If your car is leaking oil, the oil pan gasket is a very common culprit. This gasket rims the lip of the oil pan, creating a seal between it and the engine mounting surface.
Unfortunately, the rubber degrades, hardens, and even cracks with age. That means you may have to replace the oil pan gasket, especially on a higher mileage car.
In addition, the rubber might be prone to cracking and breaking if you’re driving in very rough, cold, or very hot conditions. Once it does, your oil pan will start to leak.
Luckily, replacing your oil pan gasket is relatively simple.
However, the average cost of replacing an oil pan gasket can exceed $600. Here, you’re looking at a normal range of about $150 including labor to well over $800. In most cases, the gasket itself costs somewhere around $50-$160 – although you may pay more for luxury vehicles. Labor costs can go well over $500, simply because not all oil pans are easy to take off. However, on average, you can expect the job to cost around $250.
The table below shows a quick price comparison of oil pan gasket replacement cost estimates from reputable suppliers:
|Supplier||Labor||Oil Pan Gasket Cost|
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How Much Does Oil Gasket Replacement Cost?*
The largest cost of replacing an oil gasket is almost always going to be labor. In most cases, the other largest price-influencing factor is the make and model of your vehicle.
For example, you can often get a Honda oil pan gasket for as little as $40. On the other hand, you’ll usually expect to pay triple that for a BMW oil gasket.
In addition, because most of the costs are labor, you can save a lot of money by doing the work yourself. If you prefer DIY, you can often replace the part for no more than the cost of the gasket and new motor oil.
Oil pans require no special tools other than a good ratchet set. That makes this repair job extremely accessible to do yourself.
Otherwise, you can expect the following price ranges for replacing the oil pan gasket in my common vehicles.
|Vehicle||Oil Pan Gasket Cost||Labor Cost|
*Note: Prices are estimates and were correct at the time of writing (February 2022). Cost estimates may have changed since, our figures should be used as a starting point for your own research.
Replacement Oil Pan Gasket Pricing Factors
In almost every case, there are only two important pricing factors for replacing an oil pan gasket. These include the make and model of your car and the cost of installation. Both have considerable impact.
Make and Model of Vehicle
If you know the make and model of your vehicle, you can almost always get a good quote. You can also decide if you want an OEM or aftermarket gasket replacement.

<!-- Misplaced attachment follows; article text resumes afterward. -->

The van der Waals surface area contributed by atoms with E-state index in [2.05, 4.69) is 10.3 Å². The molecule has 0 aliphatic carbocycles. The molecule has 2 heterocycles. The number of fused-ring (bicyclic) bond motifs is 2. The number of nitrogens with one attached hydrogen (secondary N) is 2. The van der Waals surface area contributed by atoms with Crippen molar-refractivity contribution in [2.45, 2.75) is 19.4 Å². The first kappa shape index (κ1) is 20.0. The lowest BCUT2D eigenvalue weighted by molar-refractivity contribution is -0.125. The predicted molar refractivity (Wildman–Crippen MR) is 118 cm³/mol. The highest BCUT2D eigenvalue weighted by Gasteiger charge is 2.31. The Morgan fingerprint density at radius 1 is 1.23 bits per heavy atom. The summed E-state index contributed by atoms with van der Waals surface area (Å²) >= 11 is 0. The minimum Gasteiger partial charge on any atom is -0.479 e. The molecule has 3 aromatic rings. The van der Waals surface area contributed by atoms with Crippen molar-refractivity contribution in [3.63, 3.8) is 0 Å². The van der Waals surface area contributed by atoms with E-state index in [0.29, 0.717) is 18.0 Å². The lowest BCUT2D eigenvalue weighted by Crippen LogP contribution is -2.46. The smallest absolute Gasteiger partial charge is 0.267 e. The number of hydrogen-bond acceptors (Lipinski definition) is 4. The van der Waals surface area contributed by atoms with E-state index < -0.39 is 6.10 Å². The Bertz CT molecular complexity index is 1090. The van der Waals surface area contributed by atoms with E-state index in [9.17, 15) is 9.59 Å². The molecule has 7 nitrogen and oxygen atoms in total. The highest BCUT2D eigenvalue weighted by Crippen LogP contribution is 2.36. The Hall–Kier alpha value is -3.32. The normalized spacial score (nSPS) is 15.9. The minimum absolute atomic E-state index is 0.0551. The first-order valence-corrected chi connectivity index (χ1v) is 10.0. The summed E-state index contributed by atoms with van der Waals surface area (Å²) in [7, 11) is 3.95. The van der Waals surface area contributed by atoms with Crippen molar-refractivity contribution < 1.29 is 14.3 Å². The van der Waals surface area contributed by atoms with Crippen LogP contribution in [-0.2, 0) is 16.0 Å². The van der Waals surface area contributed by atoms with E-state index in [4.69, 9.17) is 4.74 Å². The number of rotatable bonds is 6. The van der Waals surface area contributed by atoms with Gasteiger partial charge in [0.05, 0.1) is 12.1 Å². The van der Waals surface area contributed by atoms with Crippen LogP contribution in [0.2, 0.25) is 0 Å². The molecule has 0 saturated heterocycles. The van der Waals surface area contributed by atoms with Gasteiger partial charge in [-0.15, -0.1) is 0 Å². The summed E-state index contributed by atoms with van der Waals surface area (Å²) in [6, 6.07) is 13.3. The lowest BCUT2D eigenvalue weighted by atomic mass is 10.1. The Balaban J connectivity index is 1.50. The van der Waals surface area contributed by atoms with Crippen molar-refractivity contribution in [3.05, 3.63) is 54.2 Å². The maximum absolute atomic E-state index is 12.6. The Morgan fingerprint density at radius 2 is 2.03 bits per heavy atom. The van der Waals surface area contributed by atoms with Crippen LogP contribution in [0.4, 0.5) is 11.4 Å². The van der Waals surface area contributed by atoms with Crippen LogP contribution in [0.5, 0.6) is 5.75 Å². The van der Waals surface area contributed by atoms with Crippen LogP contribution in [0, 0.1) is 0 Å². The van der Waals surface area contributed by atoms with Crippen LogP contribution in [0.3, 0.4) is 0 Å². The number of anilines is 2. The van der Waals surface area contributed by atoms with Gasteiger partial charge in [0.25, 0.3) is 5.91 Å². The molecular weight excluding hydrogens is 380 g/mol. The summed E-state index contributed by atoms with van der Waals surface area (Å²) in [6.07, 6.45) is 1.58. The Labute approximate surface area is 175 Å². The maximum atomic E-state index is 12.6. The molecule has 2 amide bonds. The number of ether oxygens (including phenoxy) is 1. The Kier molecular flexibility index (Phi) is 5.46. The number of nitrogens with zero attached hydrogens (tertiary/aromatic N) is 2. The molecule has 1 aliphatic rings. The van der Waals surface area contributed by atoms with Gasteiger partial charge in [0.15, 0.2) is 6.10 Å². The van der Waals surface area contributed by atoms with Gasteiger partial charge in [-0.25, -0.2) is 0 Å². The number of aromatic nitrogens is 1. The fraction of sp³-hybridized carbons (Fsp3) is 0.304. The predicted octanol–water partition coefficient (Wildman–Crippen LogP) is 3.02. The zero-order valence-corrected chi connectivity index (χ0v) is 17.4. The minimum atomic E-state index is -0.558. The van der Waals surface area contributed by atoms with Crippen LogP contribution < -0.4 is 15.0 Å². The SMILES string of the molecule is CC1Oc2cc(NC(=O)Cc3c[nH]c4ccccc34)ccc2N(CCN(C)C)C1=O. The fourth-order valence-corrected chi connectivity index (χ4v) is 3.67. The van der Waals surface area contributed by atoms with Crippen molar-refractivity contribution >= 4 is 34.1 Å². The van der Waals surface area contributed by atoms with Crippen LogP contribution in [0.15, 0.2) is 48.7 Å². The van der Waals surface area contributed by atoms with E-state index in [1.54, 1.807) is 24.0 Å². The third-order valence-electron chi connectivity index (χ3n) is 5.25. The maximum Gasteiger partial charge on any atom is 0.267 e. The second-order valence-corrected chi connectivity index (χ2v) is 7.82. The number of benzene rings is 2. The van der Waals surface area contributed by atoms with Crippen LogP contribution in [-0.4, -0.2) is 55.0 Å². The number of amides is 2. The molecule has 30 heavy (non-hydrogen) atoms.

However, aftermarket options aren’t always available. For example, you can get an OEM BMW oil pan gasket for around $150+.
On the other hand, you can opt to buy aftermarket options from FelPro, Mahle, or Bapmic for as little as $5-$10 each. That’s a big difference in price.
However, you might have trouble finding someone to do the installation work for you – as many mechanics only install parts you buy from them.
Additionally, choosing aftermarket products isn’t always the best call. If you choose aftermarket for something like a gasket, make sure you choose a quality brand that will last.
That’s especially important for products like oil pan gaskets, where the cost of installation is significantly higher than the cost of buying a new gasket.
That is, of course, unless you’re opting to do the installation yourself.
The cost of labor for installing an oil pan gasket can be considerable. For most vehicles, you’re looking at prices that start over $100.
In fact, the average cost is about $250+ just for labor. In most cases, this will include all garage fees.
However, it does mean you’ll generally pay around $350 or more for an oil pan gasket replacement. It may also include oil replacement, however, it might not. It’s important to ask your mechanic.
The only way to cut labor costs is to do the work yourself.
You’ll always have to replace the motor oil when changing your oil pan gasket. That holds true even if you’ve recently replaced the oil.
Unfortunately, the cost of replacing oil can range from a low $16 to well over $150 depending on your vehicle, the type of oil it needs, and your mechanic.
Oil Pan Gasket Leak Symptoms to Look Out For
If your oil pan gasket is leaking, it’s usually easy to notice. In most cases, oil pan gaskets result in visible oil leaks – either on the oil pan or on the ground.
However, there are also other symptoms to look for. For example, if you’re going through oil at a record rate or your check oil light keeps coming on, it might be an oil pan gasket leak.
If you see oil spots or puddles under the car, the oil pan gasket is one of the most common sources of a leak. Here, you can check the oil pan itself and check for residue around the pan.
The oil pan gasket is at the top of the pan, so any oil has to go over the pan. That means there are usually spill and traction marks from the oil.
You might also want to take the time to check the oil pan drain plug. In some cases, this might be the cause of a leak.
For example, if it’s cracked and broken. Alternatively, if you’ve just changed the oil, it might not have been replaced correctly.
In most cases, this is the most obvious sign of a leak. Oil pan gasket leaks are always near the center of the engine, and you can always check under the engine to see the pan itself. If there are leaks, it’s usually not hard to notice.